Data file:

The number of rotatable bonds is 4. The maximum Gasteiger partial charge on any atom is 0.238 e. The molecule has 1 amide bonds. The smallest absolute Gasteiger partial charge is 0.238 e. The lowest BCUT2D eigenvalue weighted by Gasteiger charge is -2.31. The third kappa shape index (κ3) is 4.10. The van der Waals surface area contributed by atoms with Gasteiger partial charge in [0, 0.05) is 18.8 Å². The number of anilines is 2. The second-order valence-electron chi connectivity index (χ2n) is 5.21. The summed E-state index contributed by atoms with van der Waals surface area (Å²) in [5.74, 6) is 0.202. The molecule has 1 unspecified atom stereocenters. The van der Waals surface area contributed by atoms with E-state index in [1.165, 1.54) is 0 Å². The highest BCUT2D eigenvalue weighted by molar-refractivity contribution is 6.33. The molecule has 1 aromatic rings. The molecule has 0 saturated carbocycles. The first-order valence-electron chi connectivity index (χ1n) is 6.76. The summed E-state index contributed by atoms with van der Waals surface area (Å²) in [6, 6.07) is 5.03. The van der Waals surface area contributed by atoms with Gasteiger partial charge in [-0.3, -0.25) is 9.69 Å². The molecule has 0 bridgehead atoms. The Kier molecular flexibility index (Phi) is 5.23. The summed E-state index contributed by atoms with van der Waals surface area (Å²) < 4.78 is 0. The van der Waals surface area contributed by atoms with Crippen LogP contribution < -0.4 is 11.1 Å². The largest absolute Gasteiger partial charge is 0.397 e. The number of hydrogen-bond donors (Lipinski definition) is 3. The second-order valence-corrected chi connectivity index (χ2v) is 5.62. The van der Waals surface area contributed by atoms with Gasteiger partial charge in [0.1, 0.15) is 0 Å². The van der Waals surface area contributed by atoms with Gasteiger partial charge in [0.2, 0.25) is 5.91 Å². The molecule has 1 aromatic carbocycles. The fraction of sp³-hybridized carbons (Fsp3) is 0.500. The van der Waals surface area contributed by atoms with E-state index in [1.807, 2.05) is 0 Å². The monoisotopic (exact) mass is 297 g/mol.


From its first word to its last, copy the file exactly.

The number of rotatable bonds is 4. The maximum Gasteiger partial charge on any atom is 0.238 e. The molecule has 1 amide bonds. The smallest absolute Gasteiger partial charge is 0.238 e. The lowest BCUT2D eigenvalue weighted by Gasteiger charge is -2.31. The third kappa shape index (κ3) is 4.10. The van der Waals surface area contributed by atoms with Gasteiger partial charge in [0, 0.05) is 18.8 Å². The number of anilines is 2. The second-order valence-electron chi connectivity index (χ2n) is 5.21. The summed E-state index contributed by atoms with van der Waals surface area (Å²) in [5.74, 6) is 0.202. The molecule has 1 unspecified atom stereocenters. The van der Waals surface area contributed by atoms with E-state index in [1.165, 1.54) is 0 Å². The highest BCUT2D eigenvalue weighted by molar-refractivity contribution is 6.33. The molecule has 1 aromatic rings. The molecule has 0 saturated carbocycles. The first-order valence-electron chi connectivity index (χ1n) is 6.76. The summed E-state index contributed by atoms with van der Waals surface area (Å²) in [6, 6.07) is 5.03. The van der Waals surface area contributed by atoms with Gasteiger partial charge in [-0.3, -0.25) is 9.69 Å². The molecule has 0 bridgehead atoms. The Kier molecular flexibility index (Phi) is 5.23. The summed E-state index contributed by atoms with van der Waals surface area (Å²) < 4.78 is 0. The van der Waals surface area contributed by atoms with Crippen LogP contribution < -0.4 is 11.1 Å². The largest absolute Gasteiger partial charge is 0.397 e. The number of hydrogen-bond donors (Lipinski definition) is 3. The second-order valence-corrected chi connectivity index (χ2v) is 5.62. The van der Waals surface area contributed by atoms with Gasteiger partial charge in [0.1, 0.15) is 0 Å². The van der Waals surface area contributed by atoms with Gasteiger partial charge in [0.2, 0.25) is 5.91 Å². The molecule has 1 aromatic carbocycles. The fraction of sp³-hybridized carbons (Fsp3) is 0.500. The van der Waals surface area contributed by atoms with E-state index in [1.807, 2.05) is 0 Å². The monoisotopic (exact) mass is 297 g/mol.